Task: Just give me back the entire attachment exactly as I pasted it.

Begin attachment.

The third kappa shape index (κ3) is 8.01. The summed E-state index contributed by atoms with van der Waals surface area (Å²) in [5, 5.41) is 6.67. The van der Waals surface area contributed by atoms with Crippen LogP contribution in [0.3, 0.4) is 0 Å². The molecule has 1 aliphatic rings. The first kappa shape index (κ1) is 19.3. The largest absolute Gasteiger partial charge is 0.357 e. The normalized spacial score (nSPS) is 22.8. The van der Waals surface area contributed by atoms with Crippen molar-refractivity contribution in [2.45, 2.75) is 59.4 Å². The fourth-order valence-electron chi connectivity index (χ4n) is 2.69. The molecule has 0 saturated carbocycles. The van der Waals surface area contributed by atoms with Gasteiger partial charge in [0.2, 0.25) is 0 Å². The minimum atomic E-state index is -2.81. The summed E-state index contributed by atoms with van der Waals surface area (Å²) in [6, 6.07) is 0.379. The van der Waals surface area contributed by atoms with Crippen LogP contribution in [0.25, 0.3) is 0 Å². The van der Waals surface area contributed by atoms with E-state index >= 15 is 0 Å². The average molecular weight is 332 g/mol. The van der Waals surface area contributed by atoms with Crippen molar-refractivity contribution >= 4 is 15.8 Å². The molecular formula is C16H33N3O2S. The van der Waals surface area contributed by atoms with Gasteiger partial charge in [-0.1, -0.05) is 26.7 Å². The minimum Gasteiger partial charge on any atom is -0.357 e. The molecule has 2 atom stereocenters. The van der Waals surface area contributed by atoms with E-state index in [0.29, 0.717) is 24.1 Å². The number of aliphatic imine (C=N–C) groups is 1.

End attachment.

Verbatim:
The third kappa shape index (κ3) is 8.01. The summed E-state index contributed by atoms with van der Waals surface area (Å²) in [5, 5.41) is 6.67. The van der Waals surface area contributed by atoms with Crippen LogP contribution in [0.3, 0.4) is 0 Å². The molecule has 1 aliphatic rings. The first kappa shape index (κ1) is 19.3. The largest absolute Gasteiger partial charge is 0.357 e. The normalized spacial score (nSPS) is 22.8. The van der Waals surface area contributed by atoms with Crippen molar-refractivity contribution in [2.45, 2.75) is 59.4 Å². The fourth-order valence-electron chi connectivity index (χ4n) is 2.69. The molecule has 0 saturated carbocycles. The van der Waals surface area contributed by atoms with Gasteiger partial charge in [0.2, 0.25) is 0 Å². The minimum atomic E-state index is -2.81. The summed E-state index contributed by atoms with van der Waals surface area (Å²) in [6, 6.07) is 0.379. The van der Waals surface area contributed by atoms with Crippen LogP contribution in [0.25, 0.3) is 0 Å². The van der Waals surface area contributed by atoms with E-state index >= 15 is 0 Å². The average molecular weight is 332 g/mol. The van der Waals surface area contributed by atoms with Crippen molar-refractivity contribution >= 4 is 15.8 Å². The molecular formula is C16H33N3O2S. The van der Waals surface area contributed by atoms with Gasteiger partial charge in [-0.1, -0.05) is 26.7 Å². The minimum Gasteiger partial charge on any atom is -0.357 e. The molecule has 2 atom stereocenters. The van der Waals surface area contributed by atoms with E-state index in [0.29, 0.717) is 24.1 Å². The number of aliphatic imine (C=N–C) groups is 1.